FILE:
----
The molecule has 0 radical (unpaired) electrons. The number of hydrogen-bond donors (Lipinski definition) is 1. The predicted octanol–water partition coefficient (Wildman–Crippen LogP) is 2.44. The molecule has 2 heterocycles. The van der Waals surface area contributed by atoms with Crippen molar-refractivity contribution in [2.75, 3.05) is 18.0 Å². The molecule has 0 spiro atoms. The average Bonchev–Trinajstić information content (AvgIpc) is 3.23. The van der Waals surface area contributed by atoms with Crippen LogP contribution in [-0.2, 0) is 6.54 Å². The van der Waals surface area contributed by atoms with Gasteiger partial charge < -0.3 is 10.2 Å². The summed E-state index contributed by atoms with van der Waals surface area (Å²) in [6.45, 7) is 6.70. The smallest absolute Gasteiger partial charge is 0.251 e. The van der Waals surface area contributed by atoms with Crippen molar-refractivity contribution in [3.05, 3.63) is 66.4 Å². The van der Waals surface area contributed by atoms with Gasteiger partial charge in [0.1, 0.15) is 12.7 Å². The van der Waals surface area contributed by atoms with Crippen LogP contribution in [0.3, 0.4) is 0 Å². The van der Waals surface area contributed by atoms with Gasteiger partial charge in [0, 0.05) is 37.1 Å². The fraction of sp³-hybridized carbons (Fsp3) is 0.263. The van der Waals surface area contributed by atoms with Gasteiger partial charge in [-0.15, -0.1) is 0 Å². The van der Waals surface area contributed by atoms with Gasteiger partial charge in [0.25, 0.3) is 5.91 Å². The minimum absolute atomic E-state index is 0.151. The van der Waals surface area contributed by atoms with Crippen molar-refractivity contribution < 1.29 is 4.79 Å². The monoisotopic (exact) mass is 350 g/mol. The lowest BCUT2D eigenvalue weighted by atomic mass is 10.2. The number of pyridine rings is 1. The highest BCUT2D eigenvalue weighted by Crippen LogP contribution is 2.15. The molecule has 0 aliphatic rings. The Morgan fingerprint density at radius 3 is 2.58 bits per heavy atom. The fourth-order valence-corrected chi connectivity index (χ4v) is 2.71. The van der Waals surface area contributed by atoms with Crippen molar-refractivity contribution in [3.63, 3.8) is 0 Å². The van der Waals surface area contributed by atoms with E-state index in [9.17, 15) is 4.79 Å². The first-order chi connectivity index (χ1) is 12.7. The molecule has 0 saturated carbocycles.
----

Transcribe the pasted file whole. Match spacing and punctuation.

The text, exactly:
The molecule has 0 radical (unpaired) electrons. The number of hydrogen-bond donors (Lipinski definition) is 1. The predicted octanol–water partition coefficient (Wildman–Crippen LogP) is 2.44. The molecule has 2 heterocycles. The van der Waals surface area contributed by atoms with Crippen molar-refractivity contribution in [2.75, 3.05) is 18.0 Å². The molecule has 0 spiro atoms. The average Bonchev–Trinajstić information content (AvgIpc) is 3.23. The van der Waals surface area contributed by atoms with Crippen LogP contribution in [-0.2, 0) is 6.54 Å². The van der Waals surface area contributed by atoms with Gasteiger partial charge < -0.3 is 10.2 Å². The summed E-state index contributed by atoms with van der Waals surface area (Å²) in [6.45, 7) is 6.70. The smallest absolute Gasteiger partial charge is 0.251 e. The van der Waals surface area contributed by atoms with Crippen molar-refractivity contribution in [3.05, 3.63) is 66.4 Å². The van der Waals surface area contributed by atoms with Gasteiger partial charge in [0.1, 0.15) is 12.7 Å². The van der Waals surface area contributed by atoms with Crippen LogP contribution in [0.3, 0.4) is 0 Å². The van der Waals surface area contributed by atoms with Gasteiger partial charge in [0, 0.05) is 37.1 Å². The fraction of sp³-hybridized carbons (Fsp3) is 0.263. The van der Waals surface area contributed by atoms with Gasteiger partial charge in [-0.15, -0.1) is 0 Å². The van der Waals surface area contributed by atoms with Gasteiger partial charge in [0.25, 0.3) is 5.91 Å². The minimum absolute atomic E-state index is 0.151. The van der Waals surface area contributed by atoms with Crippen molar-refractivity contribution < 1.29 is 4.79 Å². The monoisotopic (exact) mass is 350 g/mol. The lowest BCUT2D eigenvalue weighted by atomic mass is 10.2. The number of pyridine rings is 1. The highest BCUT2D eigenvalue weighted by Crippen LogP contribution is 2.15. The molecule has 0 aliphatic rings. The Morgan fingerprint density at radius 3 is 2.58 bits per heavy atom. The fourth-order valence-corrected chi connectivity index (χ4v) is 2.71. The van der Waals surface area contributed by atoms with Crippen molar-refractivity contribution in [3.63, 3.8) is 0 Å². The van der Waals surface area contributed by atoms with E-state index in [9.17, 15) is 4.79 Å². The first-order chi connectivity index (χ1) is 12.7. The molecule has 0 saturated carbocycles.